- Rate divergence trade trends again
- ECB in direct conflict to “trade of a lifetime”
- FOMC minutes to provide direction for dollar supporters
- BoE not worried about deflation
The rule of thumb is that central banks prefer not to be seen as interfering with markets unless they are out of sync with fundamentals or preventing policies from being effective.
The recent global bond rout would suggest that both investors and dealers were in direct conflict to the Federal Reserve and European Central Bank’s (ECB) monetary policy objectives. Basically, the rate divergence-trading theme that had been supporting the USD was systematically being broken down as German Bund yields rallied aggressively (from +0.05% to +0.80%) and the Treasury-Bund spread narrowed (+183 basis points to +154 basis points).
EUR Seeks “Fair Value”
The comments yesterday from ECB’s Benoit Coeure could be considered as a well-timed intervention that will help stabilize the Eurobond market, and stop the tightening financial conditions that were becoming more of a market mainstay of late. The EUR plummeted (€1.1423 to €1.1083), while euro stocks and bonds surged on the prospect that the ECB will ramp up asset purchases in May and June. In effect, the ECB wants to keep short-term yields lower and it will do this by being flexible along the curve. The bank will likely absorb sufficient supply from governments and the market to allow 10-year Bund yields to fall all the way back to around +0.40/0.45% (spiked to a high of +0.80% early last week from +0.05% six weeks ago). The 10-year Treasury-Bund yield is also sharply higher this morning (+168 basis points) having bounced from +150 basis points last week.
This is seen as a proactive move by the ECB, confirming again that it is willing to do anything to keep rates lower. It’s effectively an increase in the size of quantitative easing (QE), even if it’s only for a short period of time. The fact that Coeure also mentioned the ECB’s intention to fully complete QE to achieve its inflation mandate has some hedge funds backing away from the “trade of a lifetime” (shorting European sovereign debt at or close to zero interest return in direct contrast to the ECB’s QE purchase program) for the time being.
Greece Robs “Peter to Pay Peter”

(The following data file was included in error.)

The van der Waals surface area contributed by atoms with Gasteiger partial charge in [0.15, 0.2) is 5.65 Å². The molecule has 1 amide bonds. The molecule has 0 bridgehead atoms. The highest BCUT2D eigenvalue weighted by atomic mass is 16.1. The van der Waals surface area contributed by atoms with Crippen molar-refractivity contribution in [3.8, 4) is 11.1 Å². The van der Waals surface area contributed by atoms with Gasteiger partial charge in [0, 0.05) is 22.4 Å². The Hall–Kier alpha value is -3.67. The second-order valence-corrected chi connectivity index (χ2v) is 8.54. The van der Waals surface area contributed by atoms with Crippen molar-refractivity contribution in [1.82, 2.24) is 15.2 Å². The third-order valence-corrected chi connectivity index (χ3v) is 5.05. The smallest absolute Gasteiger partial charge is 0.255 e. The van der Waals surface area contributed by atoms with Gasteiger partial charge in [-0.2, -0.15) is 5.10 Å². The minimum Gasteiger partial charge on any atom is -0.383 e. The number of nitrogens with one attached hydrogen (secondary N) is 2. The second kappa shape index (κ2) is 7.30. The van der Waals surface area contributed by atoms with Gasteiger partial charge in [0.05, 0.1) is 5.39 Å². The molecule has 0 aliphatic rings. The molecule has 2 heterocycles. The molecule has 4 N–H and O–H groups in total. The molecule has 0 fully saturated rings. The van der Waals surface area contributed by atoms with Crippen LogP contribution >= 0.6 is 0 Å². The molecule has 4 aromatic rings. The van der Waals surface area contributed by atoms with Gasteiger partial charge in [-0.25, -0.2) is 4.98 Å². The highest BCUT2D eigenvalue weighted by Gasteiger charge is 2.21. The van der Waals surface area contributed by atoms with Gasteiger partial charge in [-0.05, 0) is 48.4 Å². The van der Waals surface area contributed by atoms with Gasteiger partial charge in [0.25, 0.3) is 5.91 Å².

The 19-member single unit continues to lean on the back foot, straddling the psychological €1.1100 handle this morning, with pressure again being applied from Greece’s payment schedule. The EUR hit fresh monthly lows at €1.1062 as Greece hardens its negotiating stance by threatening to withhold its next IMF payment. Nevertheless, the key support area has held for now, with the pair remaining locked into the lower end of its recent weekly range.
To the market, it’s not a surprise that the Greek government is warning again that they could miss a payment – the June 5 IMF one. Last week their actions highlighted the precarious nature of their financial situation. Greece raided their reserve accounts at the IMF to keep to its current payment schedule. Basically the Greek authorities are applying not so subtle pressure to get their international creditors to bulge from current demands.
Nonetheless, the IMF does not scare easily, they, like anyone else, want a permanent deal to ensure sustainability, and the ECB will not be drawn into a political battle. Neither entity can afford to be the instigator that pushes Greece to trigger Grexit, but the cash has run out.
FOMC Minutes to Drive Dollar Direction
Fed officials are open but not necessarily transparent when it comes to discussing the timing of the first rate hike — they are leaving that decision to economic data. U.S. policymakers have warned that a summer rate increase is not off the table. However, many investors seem to be betting that the central bank will not tighten until very late this year or possibly early 2016. Fed funds futures show investors and traders continue to see zero chance the Fed will tighten in June, with the likelihood for September standing at +22% versus 20% on Monday. December’s odds have risen to +55% from +52%, meaning market players essentially see a 50-50 chance of a liftoff in U.S. rates, waiting until next year. This afternoon’s Federal Open Market Committee (FOMC) minutes may give further insight into what Fed officials think with respect to the soft U.S. data of late. The market expects the minutes to attribute the majority of the slowdown to transitory factors, including unseasonably cold weather. The Fed will be expected to call for a near term pick up in U.S consumption. Last month’s FOMC report showed a more optimistic Fed and that gave the dollar an immediate lift.
BoE Minutes: MPC Not Worried about Deflation
Sterling has gained almost half a cent this morning to a fresh euro session day high of £1.5541 after the BoE MPC’s May minutes came in on the hawkish side. Two members of the MPC made a finely balanced decision not to vote for a rate hike. The MPC voted 9-0 (expected) to keep rates and monthly asset purchases unchanged. The minutes reiterate the MPC’s view that the current weakness in inflation will be temporary and that inflation will pick up notably towards the end of the year (do not be surprised that today’s finely balanced voters will be voting for a rate rise before the end of the year).
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